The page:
Vasyl Lomachenko vs. Teofimo Lopez – The Breakdown

Lomachenko
LAS VEGAS, NEVADA - OCTOBER 17: In this handout image provided by Top Rank, Vasiliy Lomachenko fights Teofimo Lopez Jr in their Lightweight World Title bout at MGM Grand Las Vegas Conference Center on October 17, 2020 in Las Vegas, Nevada. (Photo by Mikey Williams/Top Rank via Getty Images)

Last weekend saw another super-fight between Vasyl Lomachenko and Teofimo Lopez where no one got humiliated. We’ll drudge up the coffin to put the sport in again. Rats.

But if you really think your time was wasted, we’re going show what went right and wrong for each guy, and how they adapted to each other with their fists, without a ton of jargon. This way we can give both guys more of the respect they deserve and it helps us all understand boxing just a little better. Because Andre Ward commentating can’t do it alone.

Lean mean matrix machine

The standout technique of a Lomachenko fight is how smoothly he slips out to his right side. If someone wants to beat him they have to try and stop this. To help head start this technique Lomachenko leans his body forward and to the right constantly. It’s his rhythm, and it’s a lot like the lean Roy Jones does.

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You’d have to have something snazzy to outclass something so blatantly special, right?

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Like with Roy Jones the dynamic of a left-hander/right-hander fight means a committed, long, patient jab can’t help but line up with a head searching for that lean. And Lopez showed great jab variety too; fainting, probing, and especially tapping the gloves with it to exaggerate his length advantage. Lomachenko is skilled enough to pull the lean off anyway, especially since Lopez didn’t pivot left with his jab, but the constant jab pressure from Lopez set a foundation for Lomachenko to scramble for alternatives.

The counters

If someone moves to your left, you throw the left hook for them to move into. Simple. Lopez worked his left hook to stop that lean coming in but the best way he used it was feinting it to threaten the jab even more.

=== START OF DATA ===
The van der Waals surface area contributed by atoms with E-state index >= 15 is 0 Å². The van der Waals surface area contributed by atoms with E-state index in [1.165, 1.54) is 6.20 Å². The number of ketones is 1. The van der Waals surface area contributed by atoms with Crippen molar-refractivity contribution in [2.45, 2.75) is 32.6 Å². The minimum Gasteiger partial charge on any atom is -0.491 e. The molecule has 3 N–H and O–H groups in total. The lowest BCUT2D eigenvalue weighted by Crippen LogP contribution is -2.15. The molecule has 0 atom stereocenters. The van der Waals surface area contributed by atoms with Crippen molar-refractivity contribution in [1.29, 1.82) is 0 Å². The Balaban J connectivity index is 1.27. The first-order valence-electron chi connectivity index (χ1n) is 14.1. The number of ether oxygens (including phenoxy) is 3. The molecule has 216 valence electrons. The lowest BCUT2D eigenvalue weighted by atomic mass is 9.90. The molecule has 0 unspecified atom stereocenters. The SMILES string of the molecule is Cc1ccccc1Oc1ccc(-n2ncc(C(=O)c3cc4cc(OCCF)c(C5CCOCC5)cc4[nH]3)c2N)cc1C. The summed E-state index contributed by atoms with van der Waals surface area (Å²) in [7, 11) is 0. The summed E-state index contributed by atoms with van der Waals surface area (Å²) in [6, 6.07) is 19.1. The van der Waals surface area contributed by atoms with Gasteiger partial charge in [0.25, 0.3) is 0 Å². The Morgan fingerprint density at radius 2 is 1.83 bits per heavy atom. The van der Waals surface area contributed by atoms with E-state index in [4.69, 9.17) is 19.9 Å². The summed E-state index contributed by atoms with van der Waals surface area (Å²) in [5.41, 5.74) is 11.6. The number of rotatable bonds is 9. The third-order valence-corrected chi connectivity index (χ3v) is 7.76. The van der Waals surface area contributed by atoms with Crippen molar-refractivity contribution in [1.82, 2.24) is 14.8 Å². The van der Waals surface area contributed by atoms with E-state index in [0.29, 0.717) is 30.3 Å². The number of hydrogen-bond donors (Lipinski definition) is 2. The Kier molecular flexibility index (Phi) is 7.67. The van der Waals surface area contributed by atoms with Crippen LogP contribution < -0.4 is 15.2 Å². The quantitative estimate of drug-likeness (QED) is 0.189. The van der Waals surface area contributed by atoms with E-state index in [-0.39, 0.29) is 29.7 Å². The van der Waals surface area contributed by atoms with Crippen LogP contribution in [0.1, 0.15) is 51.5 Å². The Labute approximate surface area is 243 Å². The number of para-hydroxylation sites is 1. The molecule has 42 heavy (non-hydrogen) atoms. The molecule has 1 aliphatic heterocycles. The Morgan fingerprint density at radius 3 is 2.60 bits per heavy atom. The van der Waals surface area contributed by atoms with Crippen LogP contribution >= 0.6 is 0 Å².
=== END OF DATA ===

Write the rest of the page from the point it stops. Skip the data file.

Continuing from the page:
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Teofimo had other tools to stop the lean. He uses an inside right hook that angles to his right – almost a check hook.

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Against right-handers, it lands clean to counter left hands, but a left-hander makes the angles different. Lomachenko would lean and burst in, and that’s when Lopez could catch him with it. Lomachenko’s go-to razzle-dazzle wasn’t safe anymore.

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Leaning has to have a counterbalance. Lean forward and right, and you’ll have to lean back and left occasionally. A secret to landing that sinister right hand to the body was waiting for Lomachenko to lean forward before he threw it. That way the right hand would catch him while he was pulling back.

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Did you know Lomachenko’s dad pulled him out of boxing to learn traditional Ukrainian dance? He also took the O’s out of Lomachenko’s SpaghettiOs. And the sauce. He just ate air.

Adaptation nation

But he’s not helpless. By touching Lopez’s right hand coming in Lomachenko could scare him from throwing it long enough to land his own punches.

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Remember though, Lopez has a big size advantage. If he sees something he doesn’t like he can bully through, and Lomachenko found too much success leaning and slipping in. So Lopez started pushing him off balance when he took the outside angle. Or really whenever he wanted.

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The bigger person almost always decides where a fight is fought. Using your weight isn’t a copout – it’s smart. Those smarts, plus Lopez’s educated lead hand and his right check hook mean he’s a terror, especially someone smaller or left-handed. This fight will go down as a great win since Lomachenko’s certain to find success wherever he goes now. It was a valiant, clever fight from both fighters and was the kind of fight boxing needs more of. And please: Find out if the commentators can talk about anything besides the Ukrainian dance story. Maybe check his yearbook?

Main Image:

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